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Emancipation Message 2008 from His Excellency the Most Hon. Professor Kenneth Hall, ON, OJ, Governor General

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On August 1, 2008, we Jamaicans celebrate our emancipation from the horrors of slavery which was characterised by the denial of the rights and freedoms that would normally be enjoyed by people who are free. For the past one hundred and seventy years, our task has been to create the conditions that would make our emancipation an ongoing and truly liberating experience.

Our most urgent responsibility, going forward, is to translate the full meaning of emancipation, and the freedom to be persons, into an understanding of those fundamental rights and freedoms which we enjoy today and which are guaranteed by our Constitution. In 1962 we celebrated not merely the achievement of independence, but codified those rights and freedoms, which every citizen, regardless of race, place of origin, political opinions, colour, creed or sex should enjoy.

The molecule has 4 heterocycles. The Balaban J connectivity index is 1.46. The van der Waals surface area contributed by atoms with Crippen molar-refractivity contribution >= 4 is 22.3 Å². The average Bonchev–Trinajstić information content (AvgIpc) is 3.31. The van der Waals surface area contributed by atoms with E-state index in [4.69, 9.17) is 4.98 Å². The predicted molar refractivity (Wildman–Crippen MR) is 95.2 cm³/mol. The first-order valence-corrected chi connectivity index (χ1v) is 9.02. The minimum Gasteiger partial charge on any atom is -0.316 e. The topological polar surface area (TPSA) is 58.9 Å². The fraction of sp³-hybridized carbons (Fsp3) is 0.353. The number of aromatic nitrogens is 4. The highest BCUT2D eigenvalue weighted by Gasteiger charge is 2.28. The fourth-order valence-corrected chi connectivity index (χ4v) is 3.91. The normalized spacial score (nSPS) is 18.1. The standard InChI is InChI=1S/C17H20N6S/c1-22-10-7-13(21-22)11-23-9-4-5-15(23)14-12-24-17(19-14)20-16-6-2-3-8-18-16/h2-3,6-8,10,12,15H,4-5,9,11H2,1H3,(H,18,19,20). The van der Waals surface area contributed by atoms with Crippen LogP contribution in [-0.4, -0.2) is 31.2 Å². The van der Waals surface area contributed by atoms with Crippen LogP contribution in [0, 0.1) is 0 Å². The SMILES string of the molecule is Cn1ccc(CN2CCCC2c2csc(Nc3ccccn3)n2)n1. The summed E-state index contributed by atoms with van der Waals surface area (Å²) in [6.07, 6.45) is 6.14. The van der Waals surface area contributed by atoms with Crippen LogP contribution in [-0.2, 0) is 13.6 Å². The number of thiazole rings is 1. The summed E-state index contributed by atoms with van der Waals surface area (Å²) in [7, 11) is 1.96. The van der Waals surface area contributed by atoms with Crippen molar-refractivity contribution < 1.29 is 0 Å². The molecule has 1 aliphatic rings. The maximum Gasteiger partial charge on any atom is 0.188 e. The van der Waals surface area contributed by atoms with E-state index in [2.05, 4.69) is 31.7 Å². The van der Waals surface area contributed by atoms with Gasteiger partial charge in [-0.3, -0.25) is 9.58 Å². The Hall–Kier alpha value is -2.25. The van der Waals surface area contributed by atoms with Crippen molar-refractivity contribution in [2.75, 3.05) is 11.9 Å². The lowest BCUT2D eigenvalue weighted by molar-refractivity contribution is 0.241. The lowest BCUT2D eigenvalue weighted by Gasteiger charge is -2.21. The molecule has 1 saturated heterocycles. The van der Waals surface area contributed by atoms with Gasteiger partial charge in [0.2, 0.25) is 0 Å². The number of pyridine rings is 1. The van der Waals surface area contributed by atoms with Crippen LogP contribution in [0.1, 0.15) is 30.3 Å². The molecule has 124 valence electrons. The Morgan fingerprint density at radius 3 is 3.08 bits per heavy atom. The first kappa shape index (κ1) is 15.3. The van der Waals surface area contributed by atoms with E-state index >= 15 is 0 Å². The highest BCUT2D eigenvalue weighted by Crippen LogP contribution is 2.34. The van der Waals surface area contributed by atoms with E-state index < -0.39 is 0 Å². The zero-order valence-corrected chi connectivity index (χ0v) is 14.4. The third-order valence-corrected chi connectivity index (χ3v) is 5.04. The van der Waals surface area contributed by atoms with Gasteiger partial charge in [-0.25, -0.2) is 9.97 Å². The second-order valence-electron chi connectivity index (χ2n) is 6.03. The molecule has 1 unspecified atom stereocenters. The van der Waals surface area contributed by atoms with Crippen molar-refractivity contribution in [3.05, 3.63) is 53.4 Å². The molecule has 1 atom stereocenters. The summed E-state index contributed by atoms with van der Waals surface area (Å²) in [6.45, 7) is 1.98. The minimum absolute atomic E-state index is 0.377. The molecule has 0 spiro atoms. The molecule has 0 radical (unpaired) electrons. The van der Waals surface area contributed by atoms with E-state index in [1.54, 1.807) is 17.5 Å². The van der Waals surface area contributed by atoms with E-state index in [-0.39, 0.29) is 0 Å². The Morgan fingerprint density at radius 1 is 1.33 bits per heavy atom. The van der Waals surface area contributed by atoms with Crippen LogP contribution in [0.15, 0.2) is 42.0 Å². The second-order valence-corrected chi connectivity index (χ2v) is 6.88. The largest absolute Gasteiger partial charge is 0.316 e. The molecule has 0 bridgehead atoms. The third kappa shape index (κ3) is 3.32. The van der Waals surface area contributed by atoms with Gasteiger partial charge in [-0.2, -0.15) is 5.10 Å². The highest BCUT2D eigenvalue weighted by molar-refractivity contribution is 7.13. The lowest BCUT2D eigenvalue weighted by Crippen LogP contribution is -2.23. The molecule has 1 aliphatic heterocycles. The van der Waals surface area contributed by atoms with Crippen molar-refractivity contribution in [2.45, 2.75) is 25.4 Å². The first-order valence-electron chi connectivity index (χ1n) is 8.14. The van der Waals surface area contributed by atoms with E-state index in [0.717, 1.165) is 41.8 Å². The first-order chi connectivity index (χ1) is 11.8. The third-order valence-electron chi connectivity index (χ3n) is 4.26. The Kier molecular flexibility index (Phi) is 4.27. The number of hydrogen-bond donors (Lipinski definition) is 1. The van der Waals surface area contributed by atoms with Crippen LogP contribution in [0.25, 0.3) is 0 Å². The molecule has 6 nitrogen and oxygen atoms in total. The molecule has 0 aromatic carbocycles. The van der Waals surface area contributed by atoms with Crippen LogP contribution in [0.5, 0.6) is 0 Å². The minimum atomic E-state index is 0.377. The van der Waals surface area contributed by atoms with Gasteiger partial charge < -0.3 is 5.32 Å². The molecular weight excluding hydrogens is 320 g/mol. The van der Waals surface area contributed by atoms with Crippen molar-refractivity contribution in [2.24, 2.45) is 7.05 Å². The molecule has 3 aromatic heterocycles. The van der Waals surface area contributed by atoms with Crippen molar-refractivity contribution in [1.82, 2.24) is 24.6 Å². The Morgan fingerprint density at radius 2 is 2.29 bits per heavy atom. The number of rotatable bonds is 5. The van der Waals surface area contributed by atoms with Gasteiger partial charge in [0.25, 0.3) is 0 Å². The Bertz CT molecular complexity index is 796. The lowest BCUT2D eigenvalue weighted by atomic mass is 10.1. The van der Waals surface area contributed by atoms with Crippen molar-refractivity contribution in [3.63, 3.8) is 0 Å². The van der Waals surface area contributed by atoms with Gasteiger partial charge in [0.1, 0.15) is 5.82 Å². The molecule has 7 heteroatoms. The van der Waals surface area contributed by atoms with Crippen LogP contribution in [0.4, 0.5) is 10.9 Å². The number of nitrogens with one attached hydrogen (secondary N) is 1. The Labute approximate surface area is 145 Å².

We need to remind ourselves, on an occasion like this, that among the legacies of emancipation are the right to life, liberty, security of persons, enjoyment of property, equal protection of the law, freedom of conscience, of expression, of peaceful assembly and the respect for private and family life.

Yet even today, we can all agree that all the expectations of emancipation have not been fully met. Therefore, we must hasten to ensure that every Jamaican, while fully respecting the needs of others, will not be impeded in the enjoyment of those inalienable rights and freedoms. In order to achieve this, we must urgently conclude the new Charter of Rights and Freedoms, which provides a wider and more effective protection of those rights and freedoms to which every Jamaican is entitled.

It is our responsibility, as citizens, to assist in shaping positive values and attitudes and in building a more cohesive and inclusive society in which every Jamaican will be committed to participate. Of even greater urgency is the need to create the environment – economic, social, political and cultural, that would guarantee the full enjoyment of our rights and freedoms.

It is my hope that over the next few years, we will be able to celebrate Emancipation Day as an occasion on which we can reflect on our past achievements, while strengthening and expanding the vision of a truly free Jamaica.

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Written by jamarch